Although the PowerPads work with most notebooks--IBM, Acer, Compaq, Toshiba and Gateway, among others--they currently are not compatible with Sony, Dell or Apple. However, Murdoch expects this problem to be solved by mid-year.
"The full potential of the PowerPad hasn't been realized yet in a number of verticals," insists Murdoch. But he's getting people to turn their heads and think twice. NBC employees ran their laptops off PowerPads while covering the Sydney Olympics last fall. The NBC vice president approached Murdoch at Electrofuel's Comdex booth to thank him for eliminating one concern for the network's stable of associates.
Murdoch expects the PowerPad to be a boon for workers in a number of industries including healthcare, insurance, sales and warehouses. For example, hospitals with a wireless LAN could place a notebook computer on a cart for mobility and enable ready access to patient information.
"It's not a cost effective use of labor to have someone responsible for changing the batteries in all the notebooks in the hospital or even each individual floor or department," says Murdoch. "There's no notebook company out there right now that can deliver a run time of eight hours. We can give them 12 or 13--easily." With 2,000 to 3,000 hospitals in the United states, he adds, "it's a great opportunity for VARs to offer value-added solutions."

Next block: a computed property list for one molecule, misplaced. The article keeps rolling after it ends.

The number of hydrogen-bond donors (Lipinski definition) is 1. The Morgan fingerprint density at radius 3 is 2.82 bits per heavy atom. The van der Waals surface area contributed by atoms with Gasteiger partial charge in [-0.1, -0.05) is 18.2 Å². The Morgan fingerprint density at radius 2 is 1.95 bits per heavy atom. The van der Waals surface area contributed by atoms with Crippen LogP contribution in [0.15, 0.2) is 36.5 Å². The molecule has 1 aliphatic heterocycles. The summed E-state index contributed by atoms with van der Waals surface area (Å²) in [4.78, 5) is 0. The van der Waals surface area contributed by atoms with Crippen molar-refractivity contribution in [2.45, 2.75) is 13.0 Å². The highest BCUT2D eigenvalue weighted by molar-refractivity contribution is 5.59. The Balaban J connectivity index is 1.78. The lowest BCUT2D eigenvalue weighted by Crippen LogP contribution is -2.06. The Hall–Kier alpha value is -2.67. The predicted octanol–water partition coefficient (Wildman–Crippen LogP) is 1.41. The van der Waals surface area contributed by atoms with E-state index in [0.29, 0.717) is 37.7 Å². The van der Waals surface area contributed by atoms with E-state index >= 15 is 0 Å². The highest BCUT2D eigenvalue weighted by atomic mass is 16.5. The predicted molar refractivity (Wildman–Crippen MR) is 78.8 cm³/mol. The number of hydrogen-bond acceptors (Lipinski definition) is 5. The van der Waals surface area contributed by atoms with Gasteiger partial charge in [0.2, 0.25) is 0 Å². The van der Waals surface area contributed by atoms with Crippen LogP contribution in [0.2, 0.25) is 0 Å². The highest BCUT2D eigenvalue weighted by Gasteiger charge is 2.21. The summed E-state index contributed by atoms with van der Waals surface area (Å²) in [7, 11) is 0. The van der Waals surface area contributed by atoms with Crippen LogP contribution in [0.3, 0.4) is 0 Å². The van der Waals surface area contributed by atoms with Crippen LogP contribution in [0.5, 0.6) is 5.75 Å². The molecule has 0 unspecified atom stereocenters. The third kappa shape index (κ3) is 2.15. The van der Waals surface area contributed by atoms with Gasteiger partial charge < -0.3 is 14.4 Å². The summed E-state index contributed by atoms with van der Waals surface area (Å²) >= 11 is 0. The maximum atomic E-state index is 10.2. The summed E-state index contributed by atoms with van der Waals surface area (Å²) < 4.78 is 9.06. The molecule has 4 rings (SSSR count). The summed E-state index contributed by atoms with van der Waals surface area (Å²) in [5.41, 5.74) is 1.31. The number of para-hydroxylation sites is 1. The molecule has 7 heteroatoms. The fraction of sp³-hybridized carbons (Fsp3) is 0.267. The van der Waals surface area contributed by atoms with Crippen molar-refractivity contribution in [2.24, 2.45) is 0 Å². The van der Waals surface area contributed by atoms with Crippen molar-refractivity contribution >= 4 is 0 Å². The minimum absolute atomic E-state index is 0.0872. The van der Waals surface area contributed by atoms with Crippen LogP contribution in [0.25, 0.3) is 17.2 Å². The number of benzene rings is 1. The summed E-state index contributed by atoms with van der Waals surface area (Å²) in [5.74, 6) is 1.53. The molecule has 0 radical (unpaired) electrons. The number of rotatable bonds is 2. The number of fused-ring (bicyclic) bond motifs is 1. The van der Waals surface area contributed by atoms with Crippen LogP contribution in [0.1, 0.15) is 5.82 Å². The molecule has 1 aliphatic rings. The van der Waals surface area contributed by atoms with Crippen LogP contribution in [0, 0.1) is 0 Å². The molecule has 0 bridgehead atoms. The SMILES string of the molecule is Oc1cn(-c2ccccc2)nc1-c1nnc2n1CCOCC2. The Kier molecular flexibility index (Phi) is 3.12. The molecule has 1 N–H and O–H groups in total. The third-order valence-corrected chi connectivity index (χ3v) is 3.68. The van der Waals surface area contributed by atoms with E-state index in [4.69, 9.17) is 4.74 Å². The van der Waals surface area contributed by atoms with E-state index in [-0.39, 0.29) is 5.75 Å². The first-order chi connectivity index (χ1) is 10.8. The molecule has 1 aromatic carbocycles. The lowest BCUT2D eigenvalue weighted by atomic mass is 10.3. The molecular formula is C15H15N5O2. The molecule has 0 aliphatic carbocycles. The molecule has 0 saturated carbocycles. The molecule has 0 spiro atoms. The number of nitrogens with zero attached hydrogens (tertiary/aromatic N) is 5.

Even those workers who are traditionally office-bound can benefit from extra battery power, says Murdoch. "Accountants who work two extra hours on a plane flight can accumulate an extra two hours of billing time at $250 an hour. Workers are becoming untethered now."
Electrofuel is also developing a lithium polymer battery for PDAs. "It's a dramatically growing market," says Murdoch, "particularly for Windows CE-based products because they will sync with notebooks. But the PDAs weakness is run time. To boot up, you need to run applications in the background, so they run more power than Palm [-based PDAs]." A lithium polymer-based product could increase a PDA's run time by 60 to 70 percent, predicts Murdoch.
The Electrofuel 2100 cell phone battery should also be in great demand because of the proliferation of cell phones--some five million units are predicted to be sold in 2001, Murdoch says. People want the latest model and the best battery option they can get, so they'll buy a new phone if they feel that technology has improved over their old models. The talk time of the 2100 is touted at 7 to 10 hours for digital talk time and one to two hours for analog phones; the standby time is 130 to 150 hours or 35 to 55 hours, respectively. The battery weighs only 65 grams and charges in just over two hours. The 2100 is not in commercial production now but might be by the end of the year.